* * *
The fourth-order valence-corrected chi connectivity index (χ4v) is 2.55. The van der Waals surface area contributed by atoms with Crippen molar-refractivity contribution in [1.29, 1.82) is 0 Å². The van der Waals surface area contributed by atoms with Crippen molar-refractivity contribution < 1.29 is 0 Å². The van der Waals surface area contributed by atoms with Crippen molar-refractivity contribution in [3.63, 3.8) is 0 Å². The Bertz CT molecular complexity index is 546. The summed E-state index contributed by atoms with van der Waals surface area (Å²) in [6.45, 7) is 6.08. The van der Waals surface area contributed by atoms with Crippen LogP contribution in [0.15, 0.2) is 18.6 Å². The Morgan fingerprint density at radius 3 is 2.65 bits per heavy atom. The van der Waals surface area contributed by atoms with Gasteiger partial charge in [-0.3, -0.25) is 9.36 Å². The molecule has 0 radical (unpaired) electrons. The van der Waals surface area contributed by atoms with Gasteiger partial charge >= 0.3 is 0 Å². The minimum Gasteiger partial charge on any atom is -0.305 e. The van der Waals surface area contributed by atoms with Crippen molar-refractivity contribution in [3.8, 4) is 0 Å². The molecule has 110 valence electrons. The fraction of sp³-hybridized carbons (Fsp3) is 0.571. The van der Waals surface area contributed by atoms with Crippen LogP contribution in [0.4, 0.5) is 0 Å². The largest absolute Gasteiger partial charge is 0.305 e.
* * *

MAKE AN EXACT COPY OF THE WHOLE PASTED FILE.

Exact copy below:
The fourth-order valence-corrected chi connectivity index (χ4v) is 2.55. The van der Waals surface area contributed by atoms with Crippen molar-refractivity contribution in [1.29, 1.82) is 0 Å². The van der Waals surface area contributed by atoms with Crippen molar-refractivity contribution < 1.29 is 0 Å². The van der Waals surface area contributed by atoms with Crippen molar-refractivity contribution in [3.63, 3.8) is 0 Å². The Bertz CT molecular complexity index is 546. The summed E-state index contributed by atoms with van der Waals surface area (Å²) in [6.45, 7) is 6.08. The van der Waals surface area contributed by atoms with Crippen LogP contribution in [0.15, 0.2) is 18.6 Å². The Morgan fingerprint density at radius 3 is 2.65 bits per heavy atom. The van der Waals surface area contributed by atoms with Gasteiger partial charge in [-0.3, -0.25) is 9.36 Å². The molecule has 0 radical (unpaired) electrons. The van der Waals surface area contributed by atoms with Gasteiger partial charge >= 0.3 is 0 Å². The minimum Gasteiger partial charge on any atom is -0.305 e. The van der Waals surface area contributed by atoms with Crippen molar-refractivity contribution in [3.8, 4) is 0 Å². The molecule has 110 valence electrons. The fraction of sp³-hybridized carbons (Fsp3) is 0.571. The van der Waals surface area contributed by atoms with Crippen LogP contribution in [0.4, 0.5) is 0 Å². The largest absolute Gasteiger partial charge is 0.305 e.